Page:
Still Playing With Toys?

Playstages Inc.: Creating a Dramatic Entrance

When former strategy consultant Mary Jo Feeney entered, stage right, with her small Boston toy company, Playstages Inc., in May 2000, she wanted to add some drama to her life. Her idea? High-quality plastic stages that come with 16 multicultural, pull-string puppets called "Minikins" and are aimed at boys and girls ages 6 and up.

But in this heady age of technology, is there still a market for old-fashioned theater and puppetry? Will today's savvy and sought-after tweens want something that was cool when Mozart was alive?

Yes, Feeney says, because there's a lot of room for open-ended educational toys that let kids create their own content and tell their own stories. "This may be the oldest form of media in the world," she says. "It's a universal concept."

Feeney, 40, built a prototype and conducted focus groups in late 2000, and eventually secured angel funding to invest in product development, initial inventory and marketing. She had to pull a lot of strings, however, to find investors willing to fund a risky toy venture. "There's an old saying on Wall Street that the two types of businesses you don't want to invest in are restaurants and toys," she says. "You really have to be determined and push because you're going to face a lot of rejection."

Read On
Prefer an even tinier market than kids' toys? How about infant products-learn more about this burgeoning area in Infantile Inventions.

Playstages began shipping its products last September. Instead of seeking distribution through large retailers right away, Feeney saw an untapped market in education, where the school day is getting longer and children are participating in more after-school programs. She decided to sell to school districts, day cares and community centers she found at educational conferences. This strategy saved her the risk of planning far in advance for retailers.

"Toys may be one of the hardest things to forecast," Feeney says. "There's predictability and manageability in the education market." Playstages' products are already found in 200 school systems in 39 states.

But Feeney needs to broaden her distribution to hit the big time. In addition to her growing direct sales business, she's building additional distribution through specialty retail stores, catalogs and Web sites (she recently signed on with, and hopes to make headway into European markets just in time for the holiday season. She's also working on cheaper knockoffs of her own products, which are priced too high ($129.99 to $400) to attract cost-conscious retailers such as Target and Wal-Mart. "Cost is everything," Feeney says.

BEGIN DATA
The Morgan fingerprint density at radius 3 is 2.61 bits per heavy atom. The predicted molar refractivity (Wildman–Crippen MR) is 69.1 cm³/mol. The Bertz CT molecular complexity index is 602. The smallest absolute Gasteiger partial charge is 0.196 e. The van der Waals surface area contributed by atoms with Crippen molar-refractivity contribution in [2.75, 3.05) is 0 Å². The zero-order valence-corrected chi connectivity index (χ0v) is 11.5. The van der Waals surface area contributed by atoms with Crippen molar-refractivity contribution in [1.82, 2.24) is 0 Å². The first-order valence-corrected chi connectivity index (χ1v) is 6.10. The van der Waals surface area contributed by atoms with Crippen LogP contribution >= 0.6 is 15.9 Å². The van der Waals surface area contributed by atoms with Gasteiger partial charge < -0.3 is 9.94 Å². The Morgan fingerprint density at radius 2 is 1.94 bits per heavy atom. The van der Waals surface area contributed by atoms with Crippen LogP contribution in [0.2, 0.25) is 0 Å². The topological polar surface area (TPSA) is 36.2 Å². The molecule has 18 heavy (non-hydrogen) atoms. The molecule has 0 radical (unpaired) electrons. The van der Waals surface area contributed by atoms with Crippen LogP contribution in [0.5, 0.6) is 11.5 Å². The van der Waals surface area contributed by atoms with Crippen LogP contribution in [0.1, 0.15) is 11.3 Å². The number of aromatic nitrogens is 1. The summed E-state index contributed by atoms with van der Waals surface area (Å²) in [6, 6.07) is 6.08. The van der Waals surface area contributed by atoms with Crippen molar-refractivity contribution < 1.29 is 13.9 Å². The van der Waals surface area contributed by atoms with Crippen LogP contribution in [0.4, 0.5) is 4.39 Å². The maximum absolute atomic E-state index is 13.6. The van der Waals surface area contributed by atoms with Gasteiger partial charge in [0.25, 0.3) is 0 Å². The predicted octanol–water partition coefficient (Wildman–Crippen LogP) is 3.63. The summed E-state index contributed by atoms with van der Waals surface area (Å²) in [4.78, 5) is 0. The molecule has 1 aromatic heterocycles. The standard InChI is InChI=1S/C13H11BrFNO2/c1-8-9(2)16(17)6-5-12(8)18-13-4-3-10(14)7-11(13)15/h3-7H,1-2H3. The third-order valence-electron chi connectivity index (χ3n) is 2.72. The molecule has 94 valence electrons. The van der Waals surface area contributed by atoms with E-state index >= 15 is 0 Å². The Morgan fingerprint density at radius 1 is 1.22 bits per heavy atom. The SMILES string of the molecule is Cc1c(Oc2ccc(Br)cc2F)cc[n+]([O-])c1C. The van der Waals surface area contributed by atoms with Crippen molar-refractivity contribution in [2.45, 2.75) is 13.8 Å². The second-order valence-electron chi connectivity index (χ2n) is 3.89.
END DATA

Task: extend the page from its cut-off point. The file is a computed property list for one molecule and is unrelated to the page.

Playstages debuted in February at the Toy Industry Association's American International Toy Fair in New York City, an annual trade show that brings together nearly 2,000 importers, manufacturers, agents and distributors. Feeney says she received "tremendous response." And Playstages won the Toy of the Year award last November from the parents-oriented publication FamilyFun Magazine.

Playstages projects sales of about $1 million this year, and Feeney and her four employees are developing additions to the Minikin line as well as software that lets kids create their own dramas. Feeney isn't sure whether she wants to sell out eventually. For now, her goal is to be a $100 million firm within five years. But why stop there?

"$350 million would be great," she says. "We want to be a brand." And, maybe, just maybe, set the toy world on its ear again.

Chris Penttila is a Washington, DC-based freelance journalist who covers workplace issues on her blog,

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This article was originally published in the August 2002 print edition of Entrepreneur with the headline: Still Playing With Toys?.

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